The Rice Trick: How I Learned to Adapt a Meal to Make It More IBS-Friendly
Recently, I wrote about the sadness of losing another staple. After all these decades of dealing with IBS, I have a fairly clear idea about what foods tend to act as triggers and what foods are relatively "safe" for me to eat without instigating my IBS. Still, the rules blur sometimes. If I am feeling sick to my stomach, almost anything can trigger my IBS, even the so-called safer foods. So, I tend to take all of my IBS wisdom with a grain of salt, understanding that living with a chronic medical condition is mercurial.
When safe foods become an IBS trigger
So when a safe food does trigger an IBS flare, I don't freak out immediately that it means I have to give it up completely. I will steer clear from that food for a few days or even a couple of weeks and modestly introduce it back into my diet. Usually, it's doesn't bother me again (at least for a long while), and I know it had more to do with whatever was going on internally in my body than the food itself.
However, once in a while, a food that usually didn't bother me in the past will begin to and it's clear there's a pattern that means it's transformed from a safe staple to a trigger. Then I have to make the difficult choice: give it up, or still consume it and suffer the consequences. Sometimes I am stubborn for a while and keep consuming that food. I eventually give it up, though, because I value being flare-free as much as possible, more than the minutes-long enjoyment of some food or drink.
Food alternatives for IBS
One thing I do try is to do before sacrificing a staple is adapt the food or make modifications in some way that may make it less of a trigger, so I can keep it in my diet. Or I may demote it from a daily or weekly staple to something I eat only once in a great while and under very specific circumstances.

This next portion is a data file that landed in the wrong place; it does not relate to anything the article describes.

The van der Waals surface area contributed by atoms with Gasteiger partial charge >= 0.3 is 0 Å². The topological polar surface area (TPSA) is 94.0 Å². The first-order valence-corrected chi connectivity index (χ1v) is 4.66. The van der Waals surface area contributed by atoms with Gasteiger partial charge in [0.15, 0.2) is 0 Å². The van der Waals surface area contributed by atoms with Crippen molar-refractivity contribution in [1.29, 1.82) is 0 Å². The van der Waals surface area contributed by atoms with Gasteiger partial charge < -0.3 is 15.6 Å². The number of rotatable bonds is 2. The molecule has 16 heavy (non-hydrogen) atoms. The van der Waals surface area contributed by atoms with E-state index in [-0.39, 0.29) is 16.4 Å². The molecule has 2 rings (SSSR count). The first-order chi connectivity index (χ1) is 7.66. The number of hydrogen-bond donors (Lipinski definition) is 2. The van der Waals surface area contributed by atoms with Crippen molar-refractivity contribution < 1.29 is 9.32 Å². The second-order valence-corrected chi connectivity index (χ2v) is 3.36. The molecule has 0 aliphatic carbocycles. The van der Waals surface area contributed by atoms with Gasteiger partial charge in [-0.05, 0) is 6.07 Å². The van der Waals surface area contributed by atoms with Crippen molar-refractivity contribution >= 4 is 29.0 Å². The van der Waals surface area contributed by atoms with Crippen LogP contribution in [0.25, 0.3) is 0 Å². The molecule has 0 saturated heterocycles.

I recently gave up herbal coffee after finding it was bothering me and causing IBS issues. I tried to adapt it: first steeping the coffee for a shorter duration in the hot water and using less coconut creamer and then switching to a lower-fat creamer and using a modest amount of that. Though it helped a bit, the problem persisted. So, I am on a long hiatus with that staple. A few months from now I may try it again, but it's clear it bothers my tummy troubles for now so I am steering clear.
Even more recently, I got sick a few times after eating Indian food. I LOVE Indian and tend to have it for dinner once a week. It usually doesn't bother me. I am already vegetarian and I always order my meal to be "extremely mild" since spicy foods can aggravate my IBS. My partner and I split an entree so I am not over-eating myself, which can be another IBS trigger (for IBS smaller meals tend to be better). I do avoid Indian food when I am feeling like I may flare or if I am close to or on my period. Otherwise, it's relatively safe to eat once a week. But then I got sick two weeks in a row on it and was worried I would again have to give up a beloved food staple.
But here's what I decided to do: After taking a break from eating it for a couple of weeks, I decided next time I had Indian food, I would double up on the white rice and eat a little less of the creamy topping portion. I would also avoid chickpeas (which I know bother me). My partner agreed he was fine eating less rice and more of the creamy topping and all of the chickpeas. I also would eat some of the rice first before even touching the rest of the meal.
White rice is full of soluble fiber and fairly binding, so it's a pretty safe food for those who are prone to IBS-D like I am. I found this trick has worked well as I've since eaten at our favorite Indian restaurant three times in the past month, with no new IBS outbreak. So, I am glad I found a way to continue enjoying a meal I love with some slight modifications to make it more "IBS safe."
Have you ever had a particular meal or food begin to bother you and learn to modify it so you could continue enjoying it despite your IBS? Please share your experiences and tips with us!
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